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  • Tayabji - European LLCP SCAN Findings



    Shiraz TayabjiCTLGroup, Columbia, Maryland

    2007 Virginia Concrete Conference, Richmond, VA

    Growing Concerns in the US

    Aging highway system

    Heavier truck loads

    High maintenance costs


    Work zone safety


    SolutionLong-life concrete pavements that can provide a 40 to 50 + years of service life with only minimal inventions for M&R

    Is the US concrete pavement technology optimized to meet the long-life needs?

  • Tayabji - European LLCP SCAN Findings


    Long-Life Expectations (original surface)

    Time or Traffic





    Long Life Design & ConstructionCurrent Design &


    HOW? Technology Changes?

    Threshold Level

    -No out-of-the-box technologies in sight!!

    Scan ObjectivesIdentify techniques used in other countries,

    and implementable in the US, for achieving longer-life concrete pavements

    SCAN sponsored by: AASHTO, FHWA, NCHRP

    SCAN Team Definition of Long-Life Pavements

    -- Per Bus Ride Discussions

    Pavements optimized for a performance period in excess of 40 years, an extended time to first rehabilitation and minimal interventions for M & R activities.

  • Tayabji - European LLCP SCAN Findings


    Countries Visited

    CanadaGermanyAustriaBelgiumNetherlandsUnited Kingdom

    LLCP Team

    Tom Cackler, Angel Correa, Dan Dawood, Peter Deem, Jim Duit, Georgene Geary, Andrew Gisi, Amir Hanna, Steve Kosmatka, Rob Rasmussen, Bob Tally, Shiraz Tayabji, Suneel Vanikar, Jerry Voigt,

    Katie Hall

    Areas of Interest

    Design Materials

    Construction Maintenance

  • Tayabji - European LLCP SCAN Findings


    Findings: Pavement Selection Strategies

    Concrete pavement means long life

    Publics concerns (congestion, safety, environment/noise) influence pavement type selection

    The Austrian Pavement Selection Scheme

    Findings: Pavement Design

    Design catalogs used in Austria, Belgium, and Germany

    Design lives of 30 years typically used; up to 50 years service expected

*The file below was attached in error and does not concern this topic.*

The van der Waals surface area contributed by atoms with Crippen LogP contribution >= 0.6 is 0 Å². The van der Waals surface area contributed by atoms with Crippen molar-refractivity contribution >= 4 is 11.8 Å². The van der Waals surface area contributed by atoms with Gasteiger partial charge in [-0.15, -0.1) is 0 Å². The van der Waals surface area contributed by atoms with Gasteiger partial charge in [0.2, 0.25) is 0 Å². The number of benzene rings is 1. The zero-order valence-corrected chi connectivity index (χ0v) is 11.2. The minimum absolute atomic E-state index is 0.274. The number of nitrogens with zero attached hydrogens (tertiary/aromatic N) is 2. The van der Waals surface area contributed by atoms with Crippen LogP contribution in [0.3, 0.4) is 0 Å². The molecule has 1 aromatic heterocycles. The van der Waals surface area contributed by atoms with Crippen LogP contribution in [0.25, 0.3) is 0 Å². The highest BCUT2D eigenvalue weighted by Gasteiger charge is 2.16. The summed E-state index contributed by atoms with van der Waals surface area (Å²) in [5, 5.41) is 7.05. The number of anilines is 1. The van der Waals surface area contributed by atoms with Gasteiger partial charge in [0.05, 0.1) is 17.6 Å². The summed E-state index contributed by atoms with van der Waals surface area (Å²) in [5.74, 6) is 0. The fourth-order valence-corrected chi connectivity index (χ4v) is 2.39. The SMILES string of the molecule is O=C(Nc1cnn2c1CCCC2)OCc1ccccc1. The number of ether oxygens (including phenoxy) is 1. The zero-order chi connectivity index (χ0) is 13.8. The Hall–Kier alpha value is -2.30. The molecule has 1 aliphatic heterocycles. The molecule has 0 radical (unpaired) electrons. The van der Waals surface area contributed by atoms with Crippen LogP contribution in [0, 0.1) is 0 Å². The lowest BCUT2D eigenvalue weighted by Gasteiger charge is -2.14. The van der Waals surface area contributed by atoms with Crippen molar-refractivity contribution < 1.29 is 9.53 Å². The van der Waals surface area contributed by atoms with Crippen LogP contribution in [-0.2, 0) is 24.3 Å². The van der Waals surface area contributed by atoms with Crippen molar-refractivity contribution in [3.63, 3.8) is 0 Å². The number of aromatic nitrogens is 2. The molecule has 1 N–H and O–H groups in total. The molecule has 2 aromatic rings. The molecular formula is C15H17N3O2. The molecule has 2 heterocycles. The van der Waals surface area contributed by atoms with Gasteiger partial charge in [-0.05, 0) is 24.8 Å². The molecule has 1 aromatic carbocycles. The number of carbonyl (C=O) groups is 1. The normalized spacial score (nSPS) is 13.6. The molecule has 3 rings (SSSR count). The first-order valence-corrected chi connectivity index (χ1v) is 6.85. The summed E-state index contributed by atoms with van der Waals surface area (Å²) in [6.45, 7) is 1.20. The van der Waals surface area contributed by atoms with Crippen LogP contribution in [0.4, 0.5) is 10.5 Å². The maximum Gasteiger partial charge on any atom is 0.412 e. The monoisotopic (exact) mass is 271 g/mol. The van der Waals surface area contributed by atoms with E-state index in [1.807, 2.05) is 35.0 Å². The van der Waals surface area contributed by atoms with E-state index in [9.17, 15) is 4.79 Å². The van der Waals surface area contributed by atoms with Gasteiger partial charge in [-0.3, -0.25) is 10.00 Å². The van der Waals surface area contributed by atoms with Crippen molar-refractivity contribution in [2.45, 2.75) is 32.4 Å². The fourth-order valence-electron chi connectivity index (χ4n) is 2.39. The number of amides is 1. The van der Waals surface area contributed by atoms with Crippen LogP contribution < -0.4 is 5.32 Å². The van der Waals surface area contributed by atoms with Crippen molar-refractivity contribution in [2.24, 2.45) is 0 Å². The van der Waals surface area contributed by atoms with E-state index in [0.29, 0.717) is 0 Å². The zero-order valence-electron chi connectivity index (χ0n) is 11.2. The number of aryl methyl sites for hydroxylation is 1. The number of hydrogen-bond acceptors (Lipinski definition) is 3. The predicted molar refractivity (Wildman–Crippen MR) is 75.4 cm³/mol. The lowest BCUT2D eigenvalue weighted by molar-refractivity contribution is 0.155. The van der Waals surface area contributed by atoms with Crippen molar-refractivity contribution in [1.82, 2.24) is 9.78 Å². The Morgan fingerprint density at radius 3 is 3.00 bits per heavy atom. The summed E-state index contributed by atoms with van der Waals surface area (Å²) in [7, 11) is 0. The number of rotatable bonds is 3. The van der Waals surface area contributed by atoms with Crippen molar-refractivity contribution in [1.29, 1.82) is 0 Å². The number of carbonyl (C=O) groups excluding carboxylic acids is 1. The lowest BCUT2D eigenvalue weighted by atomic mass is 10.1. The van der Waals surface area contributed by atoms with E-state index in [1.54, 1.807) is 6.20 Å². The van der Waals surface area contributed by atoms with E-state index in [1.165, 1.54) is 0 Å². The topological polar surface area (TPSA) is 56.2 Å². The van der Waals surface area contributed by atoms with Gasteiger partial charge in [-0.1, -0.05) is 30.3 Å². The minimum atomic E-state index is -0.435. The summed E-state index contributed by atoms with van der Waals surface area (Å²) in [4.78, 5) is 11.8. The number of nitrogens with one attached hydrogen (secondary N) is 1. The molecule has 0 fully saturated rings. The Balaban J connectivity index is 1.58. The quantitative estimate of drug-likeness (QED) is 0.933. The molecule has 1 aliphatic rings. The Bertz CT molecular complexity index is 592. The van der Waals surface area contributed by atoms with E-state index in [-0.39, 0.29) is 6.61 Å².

Truck loadings are heavier than in US, super-singles are common

    Catalog designs updated regularly based on theoretical & lab studies, field experiments and performance observations

  • Tayabji - European LLCP SCAN Findings


    Findings: Pavement Design

    Full-width, full-depth concrete emergency lanes constructed for future capacity needsWidened slabs used to reduce concrete stress and deflection (as in the US)

    Findings: Pavement DesignFewer tie bars used in longitudinal joints

    Smaller dowel bars (1-in-diameter) used

    JCP and CRCP built to same thickness (as in US)

    CRCP used for long life in Belgium - technology adopted from the US

    Belgian CRCP close crack spacing - tight

    Findings: Pavement DesignSealed and unsealed joints

    both perform well

    Bases: dense HMA and CTB; unstabilized bases also used

    5 mm thick geotextile used to separate CTB and PCC in Germany

    Foundations are drainable, stable, protect against frost, and allow recycling of materials

  • Tayabji - European LLCP SCAN Findings


    Austrian Pavement Design RVS 03.08.63

    Type 5Concrete


    Unbound Base


    HMA Layer


    Type 6

    Austrian Pavement Design RVS 03.08.63

    7 Load Classes

    Design Axle Load = 22,500 lb


    Load Class S

    Slab T = 10 in.ESALs 40 Millions

    No distinction between long lifeand normal life for PCCP

    Design Life = 30 Years

    German Standard Designs

  • Tayabji - European LLCP SCAN Findings


    German Pavement Section




    5 mm Geotextile over CTB

    1970 to 1977 PCC t = 20 cm; Steel = 0.85%

    1977 to 1991 (after US visit)PCC t = 20 cm; Steel = 0.67%

    1992 to 1995PCC t = 23 cm; Steel = 0.72%

    Since 1995PCC t = 23 cm; Steel = 0.76%

    Belgium HighlightsPrimarily use of CRCP long-term experience

    CRCP 23cm

    6cm AC

    Lean Concrete20cm


    Design life Design life -- 30 years30 years

    Catalog DesignsCatalog DesignsEX: Class B1EX: Class B1

    Basic US Section

    13 to 14 in.6 in.

    Concrete (sometimes well-graded)Permeable base with edge drain

    Granular filter layerSubgrade stabilized

    10 ft.Single layer construction

  • Tayabji - European LLCP SCAN Findings


    Typical European Section(Thinner PCC thickness than in US)

    Concrete (combined graded)HMAC or CTB (with AC/geotextile)

    Thick frost protection layerSubgrade

    Emergency LaneTop lift w/ exposed aggregate

    Bottom lift w/ recycled aggregates

    10 in.

    Standard Features (Austrian)